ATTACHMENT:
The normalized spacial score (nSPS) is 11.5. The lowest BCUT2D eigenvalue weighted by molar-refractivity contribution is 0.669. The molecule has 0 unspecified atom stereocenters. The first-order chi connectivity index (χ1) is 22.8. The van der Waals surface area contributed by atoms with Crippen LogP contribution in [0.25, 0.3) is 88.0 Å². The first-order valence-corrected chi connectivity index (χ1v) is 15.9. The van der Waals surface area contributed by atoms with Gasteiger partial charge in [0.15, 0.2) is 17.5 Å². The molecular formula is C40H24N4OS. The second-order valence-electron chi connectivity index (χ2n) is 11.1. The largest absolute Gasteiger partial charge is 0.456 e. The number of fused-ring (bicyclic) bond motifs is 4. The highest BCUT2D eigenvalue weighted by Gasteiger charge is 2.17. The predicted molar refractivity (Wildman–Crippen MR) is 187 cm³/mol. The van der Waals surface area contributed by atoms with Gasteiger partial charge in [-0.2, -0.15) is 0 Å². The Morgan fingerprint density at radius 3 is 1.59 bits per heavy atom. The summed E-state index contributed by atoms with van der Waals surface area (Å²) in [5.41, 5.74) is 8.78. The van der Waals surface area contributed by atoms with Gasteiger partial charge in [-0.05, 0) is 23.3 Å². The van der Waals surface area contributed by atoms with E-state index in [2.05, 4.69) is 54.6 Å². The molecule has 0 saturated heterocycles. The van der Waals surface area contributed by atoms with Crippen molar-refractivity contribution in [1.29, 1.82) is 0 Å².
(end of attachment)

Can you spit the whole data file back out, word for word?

The normalized spacial score (nSPS) is 11.5. The lowest BCUT2D eigenvalue weighted by molar-refractivity contribution is 0.669. The molecule has 0 unspecified atom stereocenters. The first-order chi connectivity index (χ1) is 22.8. The van der Waals surface area contributed by atoms with Crippen LogP contribution in [0.25, 0.3) is 88.0 Å². The first-order valence-corrected chi connectivity index (χ1v) is 15.9. The van der Waals surface area contributed by atoms with Gasteiger partial charge in [0.15, 0.2) is 17.5 Å². The molecular formula is C40H24N4OS. The second-order valence-electron chi connectivity index (χ2n) is 11.1. The largest absolute Gasteiger partial charge is 0.456 e. The number of fused-ring (bicyclic) bond motifs is 4. The highest BCUT2D eigenvalue weighted by Gasteiger charge is 2.17. The predicted molar refractivity (Wildman–Crippen MR) is 187 cm³/mol. The van der Waals surface area contributed by atoms with Gasteiger partial charge in [-0.2, -0.15) is 0 Å². The Morgan fingerprint density at radius 3 is 1.59 bits per heavy atom. The summed E-state index contributed by atoms with van der Waals surface area (Å²) in [5.41, 5.74) is 8.78. The van der Waals surface area contributed by atoms with Gasteiger partial charge in [-0.05, 0) is 23.3 Å². The van der Waals surface area contributed by atoms with E-state index in [2.05, 4.69) is 54.6 Å². The molecule has 0 saturated heterocycles. The van der Waals surface area contributed by atoms with Crippen molar-refractivity contribution in [1.29, 1.82) is 0 Å².